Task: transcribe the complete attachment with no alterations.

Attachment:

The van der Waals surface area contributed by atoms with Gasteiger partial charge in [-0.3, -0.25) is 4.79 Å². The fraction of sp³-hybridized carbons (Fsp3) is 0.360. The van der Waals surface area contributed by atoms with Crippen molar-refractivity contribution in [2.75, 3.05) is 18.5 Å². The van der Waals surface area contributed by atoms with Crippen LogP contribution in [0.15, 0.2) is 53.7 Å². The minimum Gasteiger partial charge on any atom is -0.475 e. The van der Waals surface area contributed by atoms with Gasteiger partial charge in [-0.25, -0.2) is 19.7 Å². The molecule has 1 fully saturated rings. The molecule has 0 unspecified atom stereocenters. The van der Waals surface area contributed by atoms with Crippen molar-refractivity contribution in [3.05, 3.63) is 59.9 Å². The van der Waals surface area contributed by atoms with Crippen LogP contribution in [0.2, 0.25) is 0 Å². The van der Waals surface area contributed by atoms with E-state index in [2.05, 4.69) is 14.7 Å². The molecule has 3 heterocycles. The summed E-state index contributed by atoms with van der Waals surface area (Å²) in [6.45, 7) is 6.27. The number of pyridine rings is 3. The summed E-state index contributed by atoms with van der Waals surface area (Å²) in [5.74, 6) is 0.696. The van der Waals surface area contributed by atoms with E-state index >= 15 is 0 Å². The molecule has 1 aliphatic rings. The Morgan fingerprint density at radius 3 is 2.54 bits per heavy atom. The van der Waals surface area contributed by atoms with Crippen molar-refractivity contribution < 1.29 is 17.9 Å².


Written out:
The van der Waals surface area contributed by atoms with Gasteiger partial charge in [-0.3, -0.25) is 4.79 Å². The fraction of sp³-hybridized carbons (Fsp3) is 0.360. The van der Waals surface area contributed by atoms with Crippen molar-refractivity contribution in [2.75, 3.05) is 18.5 Å². The van der Waals surface area contributed by atoms with Crippen LogP contribution in [0.15, 0.2) is 53.7 Å². The minimum Gasteiger partial charge on any atom is -0.475 e. The van der Waals surface area contributed by atoms with Gasteiger partial charge in [-0.25, -0.2) is 19.7 Å². The molecule has 1 fully saturated rings. The molecule has 0 unspecified atom stereocenters. The van der Waals surface area contributed by atoms with Crippen molar-refractivity contribution in [3.05, 3.63) is 59.9 Å². The van der Waals surface area contributed by atoms with Crippen LogP contribution in [0.2, 0.25) is 0 Å². The van der Waals surface area contributed by atoms with E-state index in [2.05, 4.69) is 14.7 Å². The molecule has 3 heterocycles. The summed E-state index contributed by atoms with van der Waals surface area (Å²) in [6.45, 7) is 6.27. The number of pyridine rings is 3. The summed E-state index contributed by atoms with van der Waals surface area (Å²) in [5.74, 6) is 0.696. The van der Waals surface area contributed by atoms with E-state index >= 15 is 0 Å². The molecule has 1 aliphatic rings. The Morgan fingerprint density at radius 3 is 2.54 bits per heavy atom. The van der Waals surface area contributed by atoms with Crippen molar-refractivity contribution < 1.29 is 17.9 Å².